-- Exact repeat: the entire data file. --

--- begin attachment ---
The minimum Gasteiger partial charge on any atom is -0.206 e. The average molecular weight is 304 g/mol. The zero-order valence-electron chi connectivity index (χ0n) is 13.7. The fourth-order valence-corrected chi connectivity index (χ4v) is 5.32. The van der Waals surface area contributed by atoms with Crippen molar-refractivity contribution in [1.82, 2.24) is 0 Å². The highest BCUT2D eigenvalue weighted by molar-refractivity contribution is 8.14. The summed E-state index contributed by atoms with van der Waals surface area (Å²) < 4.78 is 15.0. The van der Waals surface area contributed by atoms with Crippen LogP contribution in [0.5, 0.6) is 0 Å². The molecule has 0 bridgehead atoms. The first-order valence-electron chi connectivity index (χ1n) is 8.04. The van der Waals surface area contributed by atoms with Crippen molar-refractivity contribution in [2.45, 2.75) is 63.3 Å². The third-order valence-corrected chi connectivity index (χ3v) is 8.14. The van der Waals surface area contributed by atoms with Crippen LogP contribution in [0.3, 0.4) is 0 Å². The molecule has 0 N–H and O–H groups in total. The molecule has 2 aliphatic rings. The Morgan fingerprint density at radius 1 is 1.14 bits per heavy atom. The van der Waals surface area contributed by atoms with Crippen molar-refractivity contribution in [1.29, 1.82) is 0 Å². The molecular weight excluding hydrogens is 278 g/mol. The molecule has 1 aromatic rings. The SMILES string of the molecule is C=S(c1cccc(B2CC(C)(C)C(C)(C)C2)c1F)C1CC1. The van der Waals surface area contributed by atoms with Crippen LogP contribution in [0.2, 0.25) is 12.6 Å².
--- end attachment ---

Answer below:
The minimum Gasteiger partial charge on any atom is -0.206 e. The average molecular weight is 304 g/mol. The zero-order valence-electron chi connectivity index (χ0n) is 13.7. The fourth-order valence-corrected chi connectivity index (χ4v) is 5.32. The van der Waals surface area contributed by atoms with Crippen molar-refractivity contribution in [1.82, 2.24) is 0 Å². The highest BCUT2D eigenvalue weighted by molar-refractivity contribution is 8.14. The summed E-state index contributed by atoms with van der Waals surface area (Å²) < 4.78 is 15.0. The van der Waals surface area contributed by atoms with Crippen LogP contribution in [0.5, 0.6) is 0 Å². The molecule has 0 bridgehead atoms. The first-order valence-electron chi connectivity index (χ1n) is 8.04. The van der Waals surface area contributed by atoms with Crippen molar-refractivity contribution in [2.45, 2.75) is 63.3 Å². The third-order valence-corrected chi connectivity index (χ3v) is 8.14. The van der Waals surface area contributed by atoms with Crippen LogP contribution in [0.3, 0.4) is 0 Å². The molecule has 0 N–H and O–H groups in total. The molecule has 2 aliphatic rings. The Morgan fingerprint density at radius 1 is 1.14 bits per heavy atom. The van der Waals surface area contributed by atoms with Crippen molar-refractivity contribution in [1.29, 1.82) is 0 Å². The molecular weight excluding hydrogens is 278 g/mol. The molecule has 1 aromatic rings. The SMILES string of the molecule is C=S(c1cccc(B2CC(C)(C)C(C)(C)C2)c1F)C1CC1. The van der Waals surface area contributed by atoms with Crippen LogP contribution in [0.2, 0.25) is 12.6 Å².